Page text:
HITS Daily Double


THREE KINGDOMS: Apart from the year’s obvious giants—Morgan Wallen, SZA, Taylor Swift, Olivia Rodrigo, Drake, Doja Cat, Billie Eilish, Travis Scott, Miley Cyrus—we’ve seen real breakouts from the likes of Metro Boomin, Peso Pluma, Zach Bryan, Ice Spice, KAROL G, Jung Kook, Tate McRae, Bailey Zimmerman and Noah Kahan, to name a few. Several of these successes are reflective of a correction in the biz as the pandemic-driven gold rush of viral signings gives way to more traditional artist-development stories that are truly paying off. The artists flying to the top at this juncture look more like career acts than many of the bright-burning TikTok discoveries of just two years ago.

The story of the three major labels—IGA, Republic and RCA—in 2023 speaks volumes, as each has succeeded with a unique sensibility. Two labels have fought for overall marketshare supremacy all year, but Republic, the label of superstars, has taken the crown in the final weeks of a career-best year. The Lipmans have held a commanding lead in current, with a 13.1 share, thanks in large part to Taylor Swift, who has regularly had eight or nine titles on our weekly album chart and has scored some 43.6b global streams, and Morgan Wallen, with the year’s biggest U.S. album (north of 5m in activity) as well as a prior album in the Top 5. Throw in huge records by Drake, Metro Boomin and Kahan, among others, and it all adds up to a mind-blowing year.

John Janick-led IGA, the HQ of global artist development, has also performed brilliantly, with Geffen racking up big numbers with Olivia Rodrigo and its canny HYBE deal (BTS, Jung Kook, et al.), and the newly installed Miami division scoring with KAROL G. The label’s Grammy nom dominance included nods for Rodrigo, Billie Eilish, breakout trio boygenius, Lana Del Rey, Verve’s Jon Batiste and BNA contender Gracie Abrams, profound testimony to the artist-development ethic thriving at the company. Throw in catalog and the Santa Monica shop surfs to a 9.6 overall share. Janick, it should be added, is considered by many to be the top major-label executive in the business.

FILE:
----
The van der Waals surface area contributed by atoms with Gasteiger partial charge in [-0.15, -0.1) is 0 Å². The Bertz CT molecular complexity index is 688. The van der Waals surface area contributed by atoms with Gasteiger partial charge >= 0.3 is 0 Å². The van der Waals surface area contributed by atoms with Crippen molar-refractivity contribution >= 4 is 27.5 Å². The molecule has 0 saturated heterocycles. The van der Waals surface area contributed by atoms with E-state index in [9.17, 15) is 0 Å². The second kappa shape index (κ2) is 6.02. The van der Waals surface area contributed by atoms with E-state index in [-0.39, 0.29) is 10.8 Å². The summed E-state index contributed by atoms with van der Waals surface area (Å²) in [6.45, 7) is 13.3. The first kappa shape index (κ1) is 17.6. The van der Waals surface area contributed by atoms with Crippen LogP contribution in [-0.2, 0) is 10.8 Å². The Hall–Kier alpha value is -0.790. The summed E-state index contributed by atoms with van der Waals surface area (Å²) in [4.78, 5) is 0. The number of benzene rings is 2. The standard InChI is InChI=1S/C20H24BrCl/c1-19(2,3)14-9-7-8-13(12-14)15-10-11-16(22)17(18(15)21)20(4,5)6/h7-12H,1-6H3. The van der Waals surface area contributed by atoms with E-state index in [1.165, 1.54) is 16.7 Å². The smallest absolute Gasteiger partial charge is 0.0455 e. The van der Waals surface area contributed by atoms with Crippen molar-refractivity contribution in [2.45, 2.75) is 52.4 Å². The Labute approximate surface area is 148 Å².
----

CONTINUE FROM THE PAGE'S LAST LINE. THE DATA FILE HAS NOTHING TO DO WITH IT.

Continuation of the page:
Peter Edge’s RCA, the temple of A&R, enjoyed a giant year with SZA—whose SOS is vying for #2 album of the year with Taylor and whose field-leading nine Grammy noms reflect her transition to superstardom—as well as the ongoing huge success of Doja Cat and a breakout smash (and Spotify global #1) for Tate McRae, who is also showing real muscle as a live act. The big Grammy love for songwriter-turned-artist Victoria Monét, too, underscores the creator-centered vibe at Nipperland, now a West Coast concern with an impressive studio complex, as Edge and team go from strength to strength.

PLEASE DON’T CALL IT DISTRIBUTION: The rise of the hybrid independent music-company model, with The Orchard, the newly consolidated Virgin and others flexing their power, and the ascendency of boutique labels like Big Loud (now said to be valued in the neighborhood of $1b), Broken Bow, Rimas and Prajin are salient features of the new global marketplace. Virgin and The Orchard are reorienting the biz model by combining marketing and other label services with powerful data tools in a highly streamlined model that enables enormous scale along with the ability to identify breakout projects and move nimbly to capitalize on their momentum.